Inside the Hyperion

Both of my Hyperion units were found at a local Salvation Army store, but at different times. The second unit has never been very healthy. It had obviously been opened and tinkered with by the former owner. A metal screen had been inserted in front of the display, behind the casework, and some of the screws had not been replaced. Some of the casing was cracked. The display was jittery and off-center, and the second drive unit wouldn't work. I opened the machine up to see if I could determine what was wrong by simple inspection, but I'm no expert in the art of computer repair. These are pictures taken when I was looking for the problems.

The case is very easy to open. There are two screws under the handle that have to be removed, and then the machine can be placed on its face and the back portion of the case can be lifted off. In this way, the case is very similar to that of the early Apple Macintosh machines, but of course the Hyperion predates the Mac.

Image: Lifting the cover
Image: Complete innards

With the case removed, everything is visible. The picture tube is on the left, the disk drives are in the metal cage to the right, and the power supply is the board that sits on an angle between the two. The computer itself is the two printed circuit boards at the back of the machine (top of image).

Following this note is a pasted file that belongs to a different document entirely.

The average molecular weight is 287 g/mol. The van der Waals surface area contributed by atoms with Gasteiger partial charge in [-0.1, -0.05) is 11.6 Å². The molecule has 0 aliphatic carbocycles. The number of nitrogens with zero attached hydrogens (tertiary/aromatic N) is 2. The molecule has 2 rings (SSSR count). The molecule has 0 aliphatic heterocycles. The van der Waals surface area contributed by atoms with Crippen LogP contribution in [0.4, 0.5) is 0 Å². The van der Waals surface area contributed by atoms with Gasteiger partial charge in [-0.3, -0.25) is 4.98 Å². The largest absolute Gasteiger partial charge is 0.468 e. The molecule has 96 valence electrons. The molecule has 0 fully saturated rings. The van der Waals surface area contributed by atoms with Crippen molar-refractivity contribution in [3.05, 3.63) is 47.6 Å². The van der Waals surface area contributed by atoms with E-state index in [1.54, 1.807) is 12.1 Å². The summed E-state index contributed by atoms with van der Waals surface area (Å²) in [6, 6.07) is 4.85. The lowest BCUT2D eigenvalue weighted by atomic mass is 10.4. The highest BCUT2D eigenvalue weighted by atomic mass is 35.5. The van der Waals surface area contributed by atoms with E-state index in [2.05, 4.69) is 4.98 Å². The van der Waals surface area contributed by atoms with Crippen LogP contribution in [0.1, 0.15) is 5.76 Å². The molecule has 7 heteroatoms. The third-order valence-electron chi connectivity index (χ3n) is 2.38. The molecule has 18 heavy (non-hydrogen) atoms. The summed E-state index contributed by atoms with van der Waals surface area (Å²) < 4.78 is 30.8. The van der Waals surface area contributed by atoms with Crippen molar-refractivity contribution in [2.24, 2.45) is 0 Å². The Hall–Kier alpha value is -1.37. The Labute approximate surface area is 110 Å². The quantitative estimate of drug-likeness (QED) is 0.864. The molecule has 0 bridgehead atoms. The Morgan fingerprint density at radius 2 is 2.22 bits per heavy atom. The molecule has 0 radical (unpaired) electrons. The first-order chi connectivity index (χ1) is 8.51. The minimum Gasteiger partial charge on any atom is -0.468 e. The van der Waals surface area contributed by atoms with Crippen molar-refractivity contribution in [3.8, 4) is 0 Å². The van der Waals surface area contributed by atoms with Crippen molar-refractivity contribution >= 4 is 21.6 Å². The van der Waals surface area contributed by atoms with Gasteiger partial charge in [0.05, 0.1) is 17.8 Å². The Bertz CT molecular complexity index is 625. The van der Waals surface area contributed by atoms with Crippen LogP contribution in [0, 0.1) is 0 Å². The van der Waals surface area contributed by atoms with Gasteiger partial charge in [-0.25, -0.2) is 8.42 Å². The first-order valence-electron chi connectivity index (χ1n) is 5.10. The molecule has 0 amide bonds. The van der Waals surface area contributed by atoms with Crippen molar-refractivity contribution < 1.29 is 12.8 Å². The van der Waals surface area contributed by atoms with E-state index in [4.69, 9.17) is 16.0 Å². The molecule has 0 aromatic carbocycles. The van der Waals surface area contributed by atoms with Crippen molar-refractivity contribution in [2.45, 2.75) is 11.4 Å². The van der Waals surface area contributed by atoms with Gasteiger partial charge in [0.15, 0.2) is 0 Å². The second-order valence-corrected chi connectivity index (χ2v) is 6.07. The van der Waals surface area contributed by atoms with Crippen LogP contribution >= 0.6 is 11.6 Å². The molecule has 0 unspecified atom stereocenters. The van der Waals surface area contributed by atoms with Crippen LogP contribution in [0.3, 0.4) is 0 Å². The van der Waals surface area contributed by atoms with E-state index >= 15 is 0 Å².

There is a fan attached to the side of the disk drive cage, that only operates when the disk drives are running. I didn't stick my hand in to find out which direction it was blowing, but it probably sucks air in through the disk drives and blows on the power supply components. I don't think my other Hyperion unit has this fan. I've never heard the fan noises emanating from it.

This image is taken from the back of the machine, after the circuit boards have been removed. It's still difficult to get to the disk drives from this point.

The metal frame actually bends at the front from the weight of the CRT. This image is too dark to see it, though.

Image: Metal cage from rear
Image: Board connections

The two boards that the computer lives on are only connected at one point, by a 64-pin connector. Each board gets its own connection to the power supply (through the same cable).

The company name is found at a few places on the printed circuit boards.

Image: Company name on board

Well, I didn't manage to fix the machine. In fact, I made it worse - with the second floppy now working but the display not powering up. I suspect that it's a problem of loose or faulty wiring. The power light goes on and off if I touch the wires in certain ways. Maybe I tugged too hard during disassembly.

The wiring is done in such a way that it goes in two directions from the power supply, from the same connector. In other words, the connector at the power supply joins with the middle of the wires that lead toward the disk drives on one side, and the circuit boards and CRT in the other direction. And the wires just seem to be pushed into the connector and not held in very firmly.

Next time I'll pay special attention to the wiring.

[Hrothgar's Cool Old Junk Page] 1999-08-22